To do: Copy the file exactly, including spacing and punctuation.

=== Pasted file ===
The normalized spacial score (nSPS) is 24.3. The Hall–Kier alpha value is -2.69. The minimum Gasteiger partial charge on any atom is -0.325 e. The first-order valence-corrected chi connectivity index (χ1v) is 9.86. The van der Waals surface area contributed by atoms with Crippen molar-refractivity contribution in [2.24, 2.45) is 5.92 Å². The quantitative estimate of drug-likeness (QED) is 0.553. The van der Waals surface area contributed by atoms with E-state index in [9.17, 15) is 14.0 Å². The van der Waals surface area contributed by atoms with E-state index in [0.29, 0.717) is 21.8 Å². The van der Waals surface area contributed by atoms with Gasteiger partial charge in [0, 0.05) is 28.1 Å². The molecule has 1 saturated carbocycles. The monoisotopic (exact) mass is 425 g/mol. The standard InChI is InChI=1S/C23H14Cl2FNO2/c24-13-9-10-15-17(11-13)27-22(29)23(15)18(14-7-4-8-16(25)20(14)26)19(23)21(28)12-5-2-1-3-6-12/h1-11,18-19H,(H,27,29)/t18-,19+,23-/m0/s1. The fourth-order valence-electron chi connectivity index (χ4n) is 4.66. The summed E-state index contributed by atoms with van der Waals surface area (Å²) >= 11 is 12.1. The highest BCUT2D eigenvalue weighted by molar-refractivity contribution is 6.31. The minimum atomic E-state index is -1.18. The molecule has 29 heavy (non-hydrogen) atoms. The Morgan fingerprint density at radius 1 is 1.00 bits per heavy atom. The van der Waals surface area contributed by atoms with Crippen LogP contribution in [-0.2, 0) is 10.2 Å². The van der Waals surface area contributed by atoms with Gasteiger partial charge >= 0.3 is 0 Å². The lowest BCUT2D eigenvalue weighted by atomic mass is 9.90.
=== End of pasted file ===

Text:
The normalized spacial score (nSPS) is 24.3. The Hall–Kier alpha value is -2.69. The minimum Gasteiger partial charge on any atom is -0.325 e. The first-order valence-corrected chi connectivity index (χ1v) is 9.86. The van der Waals surface area contributed by atoms with Crippen molar-refractivity contribution in [2.24, 2.45) is 5.92 Å². The quantitative estimate of drug-likeness (QED) is 0.553. The van der Waals surface area contributed by atoms with E-state index in [9.17, 15) is 14.0 Å². The van der Waals surface area contributed by atoms with E-state index in [0.29, 0.717) is 21.8 Å². The van der Waals surface area contributed by atoms with Gasteiger partial charge in [0, 0.05) is 28.1 Å². The molecule has 1 saturated carbocycles. The monoisotopic (exact) mass is 425 g/mol. The standard InChI is InChI=1S/C23H14Cl2FNO2/c24-13-9-10-15-17(11-13)27-22(29)23(15)18(14-7-4-8-16(25)20(14)26)19(23)21(28)12-5-2-1-3-6-12/h1-11,18-19H,(H,27,29)/t18-,19+,23-/m0/s1. The fourth-order valence-electron chi connectivity index (χ4n) is 4.66. The summed E-state index contributed by atoms with van der Waals surface area (Å²) >= 11 is 12.1. The highest BCUT2D eigenvalue weighted by molar-refractivity contribution is 6.31. The minimum atomic E-state index is -1.18. The molecule has 29 heavy (non-hydrogen) atoms. The Morgan fingerprint density at radius 1 is 1.00 bits per heavy atom. The van der Waals surface area contributed by atoms with Crippen LogP contribution in [-0.2, 0) is 10.2 Å². The van der Waals surface area contributed by atoms with Gasteiger partial charge >= 0.3 is 0 Å². The lowest BCUT2D eigenvalue weighted by atomic mass is 9.90.